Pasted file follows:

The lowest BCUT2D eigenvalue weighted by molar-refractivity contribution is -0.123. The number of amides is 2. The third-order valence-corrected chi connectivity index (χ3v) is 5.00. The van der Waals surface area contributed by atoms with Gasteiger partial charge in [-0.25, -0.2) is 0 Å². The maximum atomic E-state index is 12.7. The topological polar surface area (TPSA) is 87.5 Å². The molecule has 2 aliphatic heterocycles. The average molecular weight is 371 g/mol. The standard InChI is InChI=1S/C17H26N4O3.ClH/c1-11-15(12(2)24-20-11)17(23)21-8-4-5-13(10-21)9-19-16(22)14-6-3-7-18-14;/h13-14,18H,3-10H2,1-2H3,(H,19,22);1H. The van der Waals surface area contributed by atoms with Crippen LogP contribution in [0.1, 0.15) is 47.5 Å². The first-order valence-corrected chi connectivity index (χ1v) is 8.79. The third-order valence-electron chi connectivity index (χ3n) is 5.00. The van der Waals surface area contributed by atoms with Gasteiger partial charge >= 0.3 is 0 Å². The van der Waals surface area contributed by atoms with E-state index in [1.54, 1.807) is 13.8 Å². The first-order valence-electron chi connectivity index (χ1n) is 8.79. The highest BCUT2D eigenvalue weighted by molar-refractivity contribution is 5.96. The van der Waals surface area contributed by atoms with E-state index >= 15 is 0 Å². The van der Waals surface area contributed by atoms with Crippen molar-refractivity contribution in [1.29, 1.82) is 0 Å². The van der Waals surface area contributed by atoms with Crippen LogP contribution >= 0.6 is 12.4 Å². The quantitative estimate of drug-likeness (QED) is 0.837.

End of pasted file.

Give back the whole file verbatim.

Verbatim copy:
The lowest BCUT2D eigenvalue weighted by molar-refractivity contribution is -0.123. The number of amides is 2. The third-order valence-corrected chi connectivity index (χ3v) is 5.00. The van der Waals surface area contributed by atoms with Gasteiger partial charge in [-0.25, -0.2) is 0 Å². The maximum atomic E-state index is 12.7. The topological polar surface area (TPSA) is 87.5 Å². The molecule has 2 aliphatic heterocycles. The average molecular weight is 371 g/mol. The standard InChI is InChI=1S/C17H26N4O3.ClH/c1-11-15(12(2)24-20-11)17(23)21-8-4-5-13(10-21)9-19-16(22)14-6-3-7-18-14;/h13-14,18H,3-10H2,1-2H3,(H,19,22);1H. The van der Waals surface area contributed by atoms with Crippen LogP contribution in [0.1, 0.15) is 47.5 Å². The first-order valence-corrected chi connectivity index (χ1v) is 8.79. The third-order valence-electron chi connectivity index (χ3n) is 5.00. The van der Waals surface area contributed by atoms with Gasteiger partial charge >= 0.3 is 0 Å². The van der Waals surface area contributed by atoms with E-state index in [1.54, 1.807) is 13.8 Å². The first-order valence-electron chi connectivity index (χ1n) is 8.79. The highest BCUT2D eigenvalue weighted by molar-refractivity contribution is 5.96. The van der Waals surface area contributed by atoms with E-state index >= 15 is 0 Å². The van der Waals surface area contributed by atoms with Crippen molar-refractivity contribution in [1.29, 1.82) is 0 Å². The van der Waals surface area contributed by atoms with Crippen LogP contribution >= 0.6 is 12.4 Å². The quantitative estimate of drug-likeness (QED) is 0.837.